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As a Black Woman, Interracial Dating Has Always Been a Political Choice

Fifty-one years since Loving v. Virginia, and Black women's dating decisions are still read as a reflection of racial politics in America.
Photo y Leah Flores via Stocksy.

My grandmother was clear: It didn’t matter to her that my boyfriend was white, but there was one thing she needed to know.

“Who did he vote for?”

This question has been derided by some as unfair (so much for the tolerant left!) and rejected by others as simply unnecessary. Why should it matter, they posit, if love conquers all? But to me, the inquiry felt completely reasonable. Black women’s choice whether and who to love has always been shaped by political forces, and made in the face of extreme resistance. To that end, I have continuously sought to explore love as a political choice. I can’t lie down with someone who would not stand up for me and my rights. Relationships affirm your values—or as grandmothers everywhere would say, you are the company you keep.


As a young Black woman, my choice of company is uniquely scrutinized. I have been fascinated by the extent to which people project their hopes and fears for the state of the union onto my interracial union. According to a 2017 Pew Research Center survey, nearly half of Americans think that interracial relationships are either good or bad for society. Some people support interracial relationships out of the misguided belief that sexual chemistry represents the ultimate racial harmony. They suggest that interracial relationships will end racism.

Even National Geographic magazine has fallen into this inviting trap: The cover of its March 2018 Race Issue featured two children of a Black father and white mother—one fairer-skinned and blonde and the other with darker skin and brown hair—and the words “These twin sisters make us rethink everything we think we know about race.” The piece emphasizes the fact that although the twins have different skin tones, they’re very much the same, including in that both 11-year-olds say they have never experienced racism. The familiar subtext is that interracial relationships and any children they produce will usher in a post-racial future in which our current notions of race are upended, and with them, racial inequality. This is, clearly, wishful thinking. People’s attraction to Black bodies is wholly distinct from their respect for Black people and willingness to dismantle white supremacy. Plus, sexual relationships between men and women have yet to bring down the institution of sexism.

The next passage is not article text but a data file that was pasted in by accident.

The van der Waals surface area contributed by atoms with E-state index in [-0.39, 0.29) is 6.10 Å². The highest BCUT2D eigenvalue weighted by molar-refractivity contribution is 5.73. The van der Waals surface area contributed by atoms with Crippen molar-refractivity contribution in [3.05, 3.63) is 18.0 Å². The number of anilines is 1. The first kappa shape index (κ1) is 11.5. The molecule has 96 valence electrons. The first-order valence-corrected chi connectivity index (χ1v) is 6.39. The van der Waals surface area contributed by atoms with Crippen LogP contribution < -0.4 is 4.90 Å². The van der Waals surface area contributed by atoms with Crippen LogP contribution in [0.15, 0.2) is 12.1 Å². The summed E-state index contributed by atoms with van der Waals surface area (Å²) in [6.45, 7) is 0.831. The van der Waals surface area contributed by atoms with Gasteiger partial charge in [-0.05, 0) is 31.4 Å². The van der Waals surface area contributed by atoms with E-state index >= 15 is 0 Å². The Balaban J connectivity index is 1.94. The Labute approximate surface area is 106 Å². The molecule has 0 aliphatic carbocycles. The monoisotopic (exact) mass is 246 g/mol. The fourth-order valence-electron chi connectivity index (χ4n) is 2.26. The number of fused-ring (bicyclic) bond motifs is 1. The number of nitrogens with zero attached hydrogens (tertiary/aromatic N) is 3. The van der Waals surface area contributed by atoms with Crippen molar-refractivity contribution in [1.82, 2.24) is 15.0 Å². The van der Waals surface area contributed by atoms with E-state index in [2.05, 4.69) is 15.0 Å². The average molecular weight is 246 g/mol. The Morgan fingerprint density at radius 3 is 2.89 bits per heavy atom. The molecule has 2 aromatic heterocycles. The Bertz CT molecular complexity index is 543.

The other side of this sinister coin is the view that interracial relationships will actually enforce, rather than undermine, the existing unjust and racist social hierarchy. During an argument about inequality, a family member once suggested that if only I had a sexual relationship with a white man, it would and should rid me of my support for the Black Lives Matter movement. She claimed my activism made “good Blacks” look bad, and I would be less vocal about civil rights if I had “white dick.” I was incredulous, and told her (perhaps too colorfully) that no penis warrants such a pedestal.

The ugly premise of her argument was that, at a minimum, Blackness and its advocates are so worthless—while whiteness is so valuable—that romantic acceptance from a white man should prompt a reasonable person to discard any respect for Black humanity. Upon receiving romantic attention from white men, onlookers have called me a “bed wench,” arguing that I am now complicit in the brutality of whiteness by comparing me to a fictional enslaved woman who willingly has sex with a white slave master. These comments demonstrate a gross misunderstanding of the reproductive coercion that was central to slavery, and disguise a desire to control Black women’s sexuality as a quest for Black liberation.

Across the spectrum, from approval to condemnation, these reactions reveal a shared belief that Black women’s relationships generally, and interracial relationships specifically, have broader consequences for perpetuating or ending racism. Who but Black women are called upon to spread social justice by spreading their legs? I would wear a lot of things for my partner, but I refuse to wear your blame and burdens.

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The politicization of Black women’s relationships in America long predates the 1960's rallying cry that “the personal is the political.” Beginning with slavery and continuing today with mass incarceration, government institutions have exercised control over Black unions and torn families apart. And before anti-miscegenation laws were found unconstitutional in the aptly named case Loving v. Virginia (1967), mixed race couples were subject to prosecution and jail-time. Perhaps this is a consequence of making Black women’s wombs the site of forced capitalist reproduction: it is ingrained into the fabric of this country that Black love, freely given and chosen, is a threat to our social order. If I, as a Black woman, am free to love and be loved, then Black womanhood must be recognized as full personhood that cannot be bound by an oppressive state. My love is disruptive. It is demanding. It is dangerous. My love is an agent of political warfare.

And so, when my grandmother asks me who my boyfriend voted for, I understand. We both know I have made a political choice, and she asks for whom I have gone to war.